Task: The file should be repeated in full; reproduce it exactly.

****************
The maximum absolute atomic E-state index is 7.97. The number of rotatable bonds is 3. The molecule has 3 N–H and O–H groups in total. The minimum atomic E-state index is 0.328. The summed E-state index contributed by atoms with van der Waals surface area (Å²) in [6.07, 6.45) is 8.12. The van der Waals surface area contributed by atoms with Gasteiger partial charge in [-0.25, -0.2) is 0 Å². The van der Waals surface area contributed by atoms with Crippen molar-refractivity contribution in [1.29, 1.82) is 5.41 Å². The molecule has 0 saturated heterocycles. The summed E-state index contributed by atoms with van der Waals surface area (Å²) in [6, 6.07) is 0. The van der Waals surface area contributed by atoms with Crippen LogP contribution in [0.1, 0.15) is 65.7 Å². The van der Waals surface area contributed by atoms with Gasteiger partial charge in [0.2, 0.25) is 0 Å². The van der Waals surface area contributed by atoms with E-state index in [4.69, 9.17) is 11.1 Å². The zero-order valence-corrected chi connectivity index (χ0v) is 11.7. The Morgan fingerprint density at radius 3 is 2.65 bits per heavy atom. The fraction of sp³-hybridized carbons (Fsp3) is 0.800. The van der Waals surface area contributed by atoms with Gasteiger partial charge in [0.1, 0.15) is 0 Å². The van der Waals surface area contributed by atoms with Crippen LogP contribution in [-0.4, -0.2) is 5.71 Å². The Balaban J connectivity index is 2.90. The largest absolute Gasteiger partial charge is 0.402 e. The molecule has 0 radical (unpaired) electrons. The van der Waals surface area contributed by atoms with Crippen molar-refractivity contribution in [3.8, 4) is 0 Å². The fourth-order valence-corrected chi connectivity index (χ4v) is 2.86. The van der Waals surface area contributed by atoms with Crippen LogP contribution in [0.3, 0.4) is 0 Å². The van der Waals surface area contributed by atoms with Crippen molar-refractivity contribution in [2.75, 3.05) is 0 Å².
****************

The maximum absolute atomic E-state index is 7.97. The number of rotatable bonds is 3. The molecule has 3 N–H and O–H groups in total. The minimum atomic E-state index is 0.328. The summed E-state index contributed by atoms with van der Waals surface area (Å²) in [6.07, 6.45) is 8.12. The van der Waals surface area contributed by atoms with Gasteiger partial charge in [-0.25, -0.2) is 0 Å². The van der Waals surface area contributed by atoms with Crippen molar-refractivity contribution in [1.29, 1.82) is 5.41 Å². The molecule has 0 saturated heterocycles. The summed E-state index contributed by atoms with van der Waals surface area (Å²) in [6, 6.07) is 0. The van der Waals surface area contributed by atoms with Crippen LogP contribution in [0.1, 0.15) is 65.7 Å². The van der Waals surface area contributed by atoms with Gasteiger partial charge in [0.2, 0.25) is 0 Å². The van der Waals surface area contributed by atoms with E-state index in [4.69, 9.17) is 11.1 Å². The zero-order valence-corrected chi connectivity index (χ0v) is 11.7. The Morgan fingerprint density at radius 3 is 2.65 bits per heavy atom. The fraction of sp³-hybridized carbons (Fsp3) is 0.800. The van der Waals surface area contributed by atoms with Gasteiger partial charge in [0.1, 0.15) is 0 Å². The van der Waals surface area contributed by atoms with Crippen LogP contribution in [-0.4, -0.2) is 5.71 Å². The Balaban J connectivity index is 2.90. The largest absolute Gasteiger partial charge is 0.402 e. The molecule has 0 radical (unpaired) electrons. The van der Waals surface area contributed by atoms with Crippen molar-refractivity contribution in [3.8, 4) is 0 Å². The fourth-order valence-corrected chi connectivity index (χ4v) is 2.86. The van der Waals surface area contributed by atoms with Crippen LogP contribution in [0.3, 0.4) is 0 Å². The van der Waals surface area contributed by atoms with Crippen molar-refractivity contribution in [2.75, 3.05) is 0 Å².